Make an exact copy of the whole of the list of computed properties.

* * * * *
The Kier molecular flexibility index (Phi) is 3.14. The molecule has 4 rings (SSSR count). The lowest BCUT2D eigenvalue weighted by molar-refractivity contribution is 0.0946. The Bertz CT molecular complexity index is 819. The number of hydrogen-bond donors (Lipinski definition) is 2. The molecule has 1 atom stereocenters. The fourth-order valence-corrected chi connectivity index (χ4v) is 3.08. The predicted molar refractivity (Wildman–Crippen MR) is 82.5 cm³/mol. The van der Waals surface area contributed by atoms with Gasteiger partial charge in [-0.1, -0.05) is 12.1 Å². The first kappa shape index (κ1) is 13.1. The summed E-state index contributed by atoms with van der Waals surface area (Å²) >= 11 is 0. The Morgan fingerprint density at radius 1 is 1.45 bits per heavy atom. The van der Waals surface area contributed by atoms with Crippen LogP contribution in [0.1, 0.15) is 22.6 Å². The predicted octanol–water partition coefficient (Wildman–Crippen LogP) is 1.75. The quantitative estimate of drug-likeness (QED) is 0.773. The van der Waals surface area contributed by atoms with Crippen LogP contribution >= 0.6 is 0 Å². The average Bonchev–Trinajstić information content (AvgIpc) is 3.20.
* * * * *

The Kier molecular flexibility index (Phi) is 3.14. The molecule has 4 rings (SSSR count). The lowest BCUT2D eigenvalue weighted by molar-refractivity contribution is 0.0946. The Bertz CT molecular complexity index is 819. The number of hydrogen-bond donors (Lipinski definition) is 2. The molecule has 1 atom stereocenters. The fourth-order valence-corrected chi connectivity index (χ4v) is 3.08. The predicted molar refractivity (Wildman–Crippen MR) is 82.5 cm³/mol. The van der Waals surface area contributed by atoms with Gasteiger partial charge in [-0.1, -0.05) is 12.1 Å². The first kappa shape index (κ1) is 13.1. The summed E-state index contributed by atoms with van der Waals surface area (Å²) >= 11 is 0. The Morgan fingerprint density at radius 1 is 1.45 bits per heavy atom. The van der Waals surface area contributed by atoms with Crippen LogP contribution in [0.1, 0.15) is 22.6 Å². The predicted octanol–water partition coefficient (Wildman–Crippen LogP) is 1.75. The quantitative estimate of drug-likeness (QED) is 0.773. The van der Waals surface area contributed by atoms with Crippen LogP contribution >= 0.6 is 0 Å². The average Bonchev–Trinajstić information content (AvgIpc) is 3.20.